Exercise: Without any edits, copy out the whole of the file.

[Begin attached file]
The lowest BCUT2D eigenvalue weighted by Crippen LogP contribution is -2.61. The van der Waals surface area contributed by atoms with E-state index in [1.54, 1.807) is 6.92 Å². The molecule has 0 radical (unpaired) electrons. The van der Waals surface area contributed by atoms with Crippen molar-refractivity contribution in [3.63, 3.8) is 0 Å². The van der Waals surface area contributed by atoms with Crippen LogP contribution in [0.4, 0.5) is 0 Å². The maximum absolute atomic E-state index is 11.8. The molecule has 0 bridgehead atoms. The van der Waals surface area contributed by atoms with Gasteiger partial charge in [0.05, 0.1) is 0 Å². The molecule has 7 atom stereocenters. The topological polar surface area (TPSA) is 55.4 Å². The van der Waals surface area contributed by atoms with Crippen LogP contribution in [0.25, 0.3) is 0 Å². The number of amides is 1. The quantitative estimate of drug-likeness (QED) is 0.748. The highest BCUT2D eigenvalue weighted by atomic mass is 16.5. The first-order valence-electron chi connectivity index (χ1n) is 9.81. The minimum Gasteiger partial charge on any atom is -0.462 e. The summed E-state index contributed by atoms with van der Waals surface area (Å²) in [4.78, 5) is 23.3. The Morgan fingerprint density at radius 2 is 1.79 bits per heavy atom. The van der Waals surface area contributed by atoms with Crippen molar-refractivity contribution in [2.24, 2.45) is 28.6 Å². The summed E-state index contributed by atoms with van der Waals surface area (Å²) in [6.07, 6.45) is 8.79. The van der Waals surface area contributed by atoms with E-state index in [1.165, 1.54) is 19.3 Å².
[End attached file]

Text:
The lowest BCUT2D eigenvalue weighted by Crippen LogP contribution is -2.61. The van der Waals surface area contributed by atoms with E-state index in [1.54, 1.807) is 6.92 Å². The molecule has 0 radical (unpaired) electrons. The van der Waals surface area contributed by atoms with Crippen molar-refractivity contribution in [3.63, 3.8) is 0 Å². The van der Waals surface area contributed by atoms with Crippen LogP contribution in [0.4, 0.5) is 0 Å². The maximum absolute atomic E-state index is 11.8. The molecule has 0 bridgehead atoms. The van der Waals surface area contributed by atoms with Gasteiger partial charge in [0.05, 0.1) is 0 Å². The molecule has 7 atom stereocenters. The topological polar surface area (TPSA) is 55.4 Å². The van der Waals surface area contributed by atoms with Crippen LogP contribution in [0.25, 0.3) is 0 Å². The number of amides is 1. The quantitative estimate of drug-likeness (QED) is 0.748. The highest BCUT2D eigenvalue weighted by atomic mass is 16.5. The first-order valence-electron chi connectivity index (χ1n) is 9.81. The minimum Gasteiger partial charge on any atom is -0.462 e. The summed E-state index contributed by atoms with van der Waals surface area (Å²) in [4.78, 5) is 23.3. The Morgan fingerprint density at radius 2 is 1.79 bits per heavy atom. The van der Waals surface area contributed by atoms with Crippen molar-refractivity contribution in [2.24, 2.45) is 28.6 Å². The summed E-state index contributed by atoms with van der Waals surface area (Å²) in [6.07, 6.45) is 8.79. The van der Waals surface area contributed by atoms with E-state index in [1.165, 1.54) is 19.3 Å².